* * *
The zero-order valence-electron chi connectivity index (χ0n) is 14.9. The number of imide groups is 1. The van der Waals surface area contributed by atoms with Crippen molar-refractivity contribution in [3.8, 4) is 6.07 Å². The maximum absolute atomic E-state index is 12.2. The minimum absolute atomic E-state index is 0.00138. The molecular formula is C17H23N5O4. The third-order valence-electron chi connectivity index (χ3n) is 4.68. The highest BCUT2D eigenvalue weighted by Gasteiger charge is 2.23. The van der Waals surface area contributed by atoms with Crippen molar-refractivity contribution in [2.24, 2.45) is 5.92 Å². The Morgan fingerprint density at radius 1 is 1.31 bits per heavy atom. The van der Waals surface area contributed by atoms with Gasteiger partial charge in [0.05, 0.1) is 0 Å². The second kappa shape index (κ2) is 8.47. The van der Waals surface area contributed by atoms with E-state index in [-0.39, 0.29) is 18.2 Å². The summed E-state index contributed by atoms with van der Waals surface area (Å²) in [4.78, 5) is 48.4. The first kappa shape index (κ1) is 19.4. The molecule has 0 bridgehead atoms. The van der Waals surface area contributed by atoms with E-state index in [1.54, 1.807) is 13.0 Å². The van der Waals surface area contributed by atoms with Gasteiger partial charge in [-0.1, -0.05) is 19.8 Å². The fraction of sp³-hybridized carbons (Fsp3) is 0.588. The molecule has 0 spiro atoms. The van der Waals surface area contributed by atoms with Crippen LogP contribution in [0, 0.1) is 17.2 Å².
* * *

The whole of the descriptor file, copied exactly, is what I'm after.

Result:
The zero-order valence-electron chi connectivity index (χ0n) is 14.9. The number of imide groups is 1. The van der Waals surface area contributed by atoms with Crippen molar-refractivity contribution in [3.8, 4) is 6.07 Å². The maximum absolute atomic E-state index is 12.2. The minimum absolute atomic E-state index is 0.00138. The molecular formula is C17H23N5O4. The third-order valence-electron chi connectivity index (χ3n) is 4.68. The highest BCUT2D eigenvalue weighted by Gasteiger charge is 2.23. The van der Waals surface area contributed by atoms with Crippen molar-refractivity contribution in [2.24, 2.45) is 5.92 Å². The Morgan fingerprint density at radius 1 is 1.31 bits per heavy atom. The van der Waals surface area contributed by atoms with Gasteiger partial charge in [0.05, 0.1) is 0 Å². The second kappa shape index (κ2) is 8.47. The van der Waals surface area contributed by atoms with E-state index in [-0.39, 0.29) is 18.2 Å². The summed E-state index contributed by atoms with van der Waals surface area (Å²) in [4.78, 5) is 48.4. The first kappa shape index (κ1) is 19.4. The molecule has 0 bridgehead atoms. The van der Waals surface area contributed by atoms with E-state index in [1.54, 1.807) is 13.0 Å². The van der Waals surface area contributed by atoms with Gasteiger partial charge in [-0.1, -0.05) is 19.8 Å². The fraction of sp³-hybridized carbons (Fsp3) is 0.588. The molecule has 0 spiro atoms. The van der Waals surface area contributed by atoms with Crippen LogP contribution in [0, 0.1) is 17.2 Å².